Then my competitive streak kicked in, and I decided if everyone else could do metta, so could I. Worst case, I’d return to Vipassana or run screaming from the magnificent meditation hall. I stuck with the phrases as much as I could, and lo and behold: The experience was sheer torture. Getting through that week was an exercise in pure endurance, like running a marathon with no training and an aching Achilles tendon. Except for the last day, which was fantastic. Because it was over.
This past summer, exactly five years later, I completed the same retreat -- same place, food, time of year, most of the same teachers and instruction. But this time, repeating the phrases felt natural -- as everything slowed down, I felt as though the prior metta retreat, and the intervening years of regular Vipassana and metta practice -- had built up my meditation muscles, like swimming or practicing the piano every day had trained me for those activities. At retreat’s end, I was euphoric; it was as though I’d completed that marathon with energy to spare. Of course, I was also thrilled it was over -- I hadn’t changed that much!
I know it’s not a good idea to practice meditation with any particular outcome in mind, but there’s nothing wrong with being mindful of the wonderful changes that accrue from intense practice. According to Rick Hanson, co-founder of the Wellspring Institute for Neuroscience and Contemplation, focusing on positive mental states creates grooves in the brain that can help reroute a lifetime of zero-sum conditioning.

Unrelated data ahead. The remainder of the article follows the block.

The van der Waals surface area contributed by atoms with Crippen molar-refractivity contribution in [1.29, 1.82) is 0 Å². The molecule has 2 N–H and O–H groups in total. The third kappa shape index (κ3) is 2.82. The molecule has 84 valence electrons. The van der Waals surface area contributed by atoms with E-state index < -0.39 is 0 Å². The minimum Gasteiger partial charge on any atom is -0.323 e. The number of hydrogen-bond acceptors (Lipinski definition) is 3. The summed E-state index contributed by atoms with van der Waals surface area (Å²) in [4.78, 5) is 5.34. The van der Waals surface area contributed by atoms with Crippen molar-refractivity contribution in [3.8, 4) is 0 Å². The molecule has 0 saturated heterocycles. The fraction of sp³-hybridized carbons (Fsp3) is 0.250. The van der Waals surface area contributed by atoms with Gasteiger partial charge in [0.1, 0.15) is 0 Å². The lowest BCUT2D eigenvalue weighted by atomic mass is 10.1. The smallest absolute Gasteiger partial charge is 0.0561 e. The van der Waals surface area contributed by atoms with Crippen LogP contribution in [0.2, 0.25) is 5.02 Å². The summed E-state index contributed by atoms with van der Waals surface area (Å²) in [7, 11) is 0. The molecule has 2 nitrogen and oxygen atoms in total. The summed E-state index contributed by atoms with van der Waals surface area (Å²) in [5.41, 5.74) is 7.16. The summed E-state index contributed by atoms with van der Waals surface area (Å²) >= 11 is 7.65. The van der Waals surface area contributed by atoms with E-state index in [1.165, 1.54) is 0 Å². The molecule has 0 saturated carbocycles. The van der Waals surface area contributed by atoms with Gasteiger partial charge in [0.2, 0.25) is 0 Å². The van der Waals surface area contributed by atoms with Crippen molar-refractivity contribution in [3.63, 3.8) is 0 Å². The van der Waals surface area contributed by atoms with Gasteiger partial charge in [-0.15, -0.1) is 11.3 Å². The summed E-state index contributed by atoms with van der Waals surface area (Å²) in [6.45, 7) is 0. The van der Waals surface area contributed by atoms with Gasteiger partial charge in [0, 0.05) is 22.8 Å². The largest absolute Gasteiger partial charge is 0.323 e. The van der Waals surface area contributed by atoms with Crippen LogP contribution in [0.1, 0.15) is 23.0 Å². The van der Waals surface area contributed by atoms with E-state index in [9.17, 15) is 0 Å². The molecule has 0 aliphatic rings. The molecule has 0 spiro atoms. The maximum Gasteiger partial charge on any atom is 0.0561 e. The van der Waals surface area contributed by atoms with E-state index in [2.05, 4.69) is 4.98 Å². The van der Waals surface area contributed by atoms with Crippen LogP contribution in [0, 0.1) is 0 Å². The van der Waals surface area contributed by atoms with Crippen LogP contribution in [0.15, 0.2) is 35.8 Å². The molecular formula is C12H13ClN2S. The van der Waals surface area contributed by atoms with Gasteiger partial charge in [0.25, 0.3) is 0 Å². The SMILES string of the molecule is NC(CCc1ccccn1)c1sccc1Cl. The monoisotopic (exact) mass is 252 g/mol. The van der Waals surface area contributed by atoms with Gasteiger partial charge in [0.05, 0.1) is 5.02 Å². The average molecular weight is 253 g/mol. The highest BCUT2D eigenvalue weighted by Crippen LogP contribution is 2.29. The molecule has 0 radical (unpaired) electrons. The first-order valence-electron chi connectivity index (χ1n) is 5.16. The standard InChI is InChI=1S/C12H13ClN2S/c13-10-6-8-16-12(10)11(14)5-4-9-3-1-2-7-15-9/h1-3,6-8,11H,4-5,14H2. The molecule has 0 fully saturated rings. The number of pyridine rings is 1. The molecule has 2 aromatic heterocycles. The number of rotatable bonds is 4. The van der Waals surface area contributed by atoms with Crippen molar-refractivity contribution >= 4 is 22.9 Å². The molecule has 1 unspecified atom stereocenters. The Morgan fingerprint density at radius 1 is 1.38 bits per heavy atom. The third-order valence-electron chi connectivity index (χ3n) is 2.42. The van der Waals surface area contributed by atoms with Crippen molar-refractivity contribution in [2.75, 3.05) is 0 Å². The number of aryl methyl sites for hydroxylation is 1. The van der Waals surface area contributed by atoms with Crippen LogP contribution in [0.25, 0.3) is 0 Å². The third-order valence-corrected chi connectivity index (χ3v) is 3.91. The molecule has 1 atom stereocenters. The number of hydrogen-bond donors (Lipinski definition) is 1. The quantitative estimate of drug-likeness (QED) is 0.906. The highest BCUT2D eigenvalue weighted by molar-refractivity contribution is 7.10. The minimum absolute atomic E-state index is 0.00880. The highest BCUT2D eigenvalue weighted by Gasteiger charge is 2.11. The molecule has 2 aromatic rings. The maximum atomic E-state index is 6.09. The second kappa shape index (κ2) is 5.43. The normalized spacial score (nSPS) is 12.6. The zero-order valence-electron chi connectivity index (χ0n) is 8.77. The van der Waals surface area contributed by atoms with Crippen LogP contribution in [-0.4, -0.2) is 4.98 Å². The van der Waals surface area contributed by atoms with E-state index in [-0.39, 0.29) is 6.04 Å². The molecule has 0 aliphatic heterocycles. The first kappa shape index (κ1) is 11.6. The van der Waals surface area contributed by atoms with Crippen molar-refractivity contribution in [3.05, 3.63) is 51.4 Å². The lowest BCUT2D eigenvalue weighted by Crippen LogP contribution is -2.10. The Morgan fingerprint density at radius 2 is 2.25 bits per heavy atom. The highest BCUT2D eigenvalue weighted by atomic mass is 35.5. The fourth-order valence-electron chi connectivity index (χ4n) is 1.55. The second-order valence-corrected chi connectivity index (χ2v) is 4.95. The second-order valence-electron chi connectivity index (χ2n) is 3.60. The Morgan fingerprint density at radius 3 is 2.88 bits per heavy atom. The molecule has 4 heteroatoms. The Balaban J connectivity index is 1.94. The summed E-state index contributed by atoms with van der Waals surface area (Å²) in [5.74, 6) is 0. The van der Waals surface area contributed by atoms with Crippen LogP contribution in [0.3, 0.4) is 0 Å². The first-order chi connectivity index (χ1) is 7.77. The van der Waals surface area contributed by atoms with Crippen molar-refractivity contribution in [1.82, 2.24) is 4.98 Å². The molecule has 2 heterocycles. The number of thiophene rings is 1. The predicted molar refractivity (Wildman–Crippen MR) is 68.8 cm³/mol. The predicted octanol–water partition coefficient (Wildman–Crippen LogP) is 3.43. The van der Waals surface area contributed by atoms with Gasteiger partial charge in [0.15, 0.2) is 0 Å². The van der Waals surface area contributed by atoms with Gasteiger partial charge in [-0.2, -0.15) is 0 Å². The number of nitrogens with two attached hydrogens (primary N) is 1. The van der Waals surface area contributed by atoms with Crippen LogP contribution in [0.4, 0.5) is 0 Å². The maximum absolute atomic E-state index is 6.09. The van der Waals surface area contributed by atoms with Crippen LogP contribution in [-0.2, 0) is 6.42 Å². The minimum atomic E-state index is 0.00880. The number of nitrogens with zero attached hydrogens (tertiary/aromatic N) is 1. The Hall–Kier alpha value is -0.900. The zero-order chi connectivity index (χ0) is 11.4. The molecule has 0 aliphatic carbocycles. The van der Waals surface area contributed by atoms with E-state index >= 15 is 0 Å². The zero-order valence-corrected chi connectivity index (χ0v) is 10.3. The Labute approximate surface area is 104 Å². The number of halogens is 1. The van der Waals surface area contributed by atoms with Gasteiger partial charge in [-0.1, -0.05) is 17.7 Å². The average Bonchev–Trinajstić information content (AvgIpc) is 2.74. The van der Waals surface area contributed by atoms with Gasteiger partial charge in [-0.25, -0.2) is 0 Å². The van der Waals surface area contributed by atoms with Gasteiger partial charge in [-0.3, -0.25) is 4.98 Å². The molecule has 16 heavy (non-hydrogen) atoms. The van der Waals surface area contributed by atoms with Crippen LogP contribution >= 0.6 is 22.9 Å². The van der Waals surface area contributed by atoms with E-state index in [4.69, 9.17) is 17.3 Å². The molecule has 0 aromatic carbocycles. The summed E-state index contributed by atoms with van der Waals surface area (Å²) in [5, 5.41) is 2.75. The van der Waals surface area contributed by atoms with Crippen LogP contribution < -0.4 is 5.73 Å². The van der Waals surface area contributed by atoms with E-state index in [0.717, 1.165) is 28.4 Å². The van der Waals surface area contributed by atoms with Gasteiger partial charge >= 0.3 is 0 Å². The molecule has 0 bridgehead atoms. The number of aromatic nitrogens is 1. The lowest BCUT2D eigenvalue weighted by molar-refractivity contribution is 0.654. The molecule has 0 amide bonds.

Our Spirit Rock teacher James Baraz, whose recent book Awakening Joy fleshes out these themes, suggests that noticing and appreciating moments of happiness or joy -- even fleeting ones--just a few times a day can, within weeks, cause our everyday minds to incline more towards these states. Imagine the potential of a week’s worth of this kind of focus.
Thanksgiving season can pressure us to “be grateful” and express that gratitude. And science tells us that grateful people are generally more satisfied with life than those who aren't; they even exercise more and sleep better! But real gratitude can’t be forced. Practicing metta is as good a way as any I know of to cultivate authentic gratitude. Because it arises from compassion.
Michael Sigman, who hosts the InsightLA Tuesday night sitting group, is a writer, editor, publisher, media consultant and president of Major Songs, a music publishing company. He was publisher of both the OC and LA Weekly, a music journalist and editor-in-chief of Record World, and he supervised LA Weekly Books, a St. Martin’s Press imprint. He is the author of the biography of his father, songwriter, Carl Sigman, and is currently working on a biopic about music legend, John Hammond. Michael writes a weekly blog on the Huffington Post. Michael Sigman graduated Phi Beta Kappa and Magna Cum Laude, with a BA in Philosophy, from Bucknell University in 1971.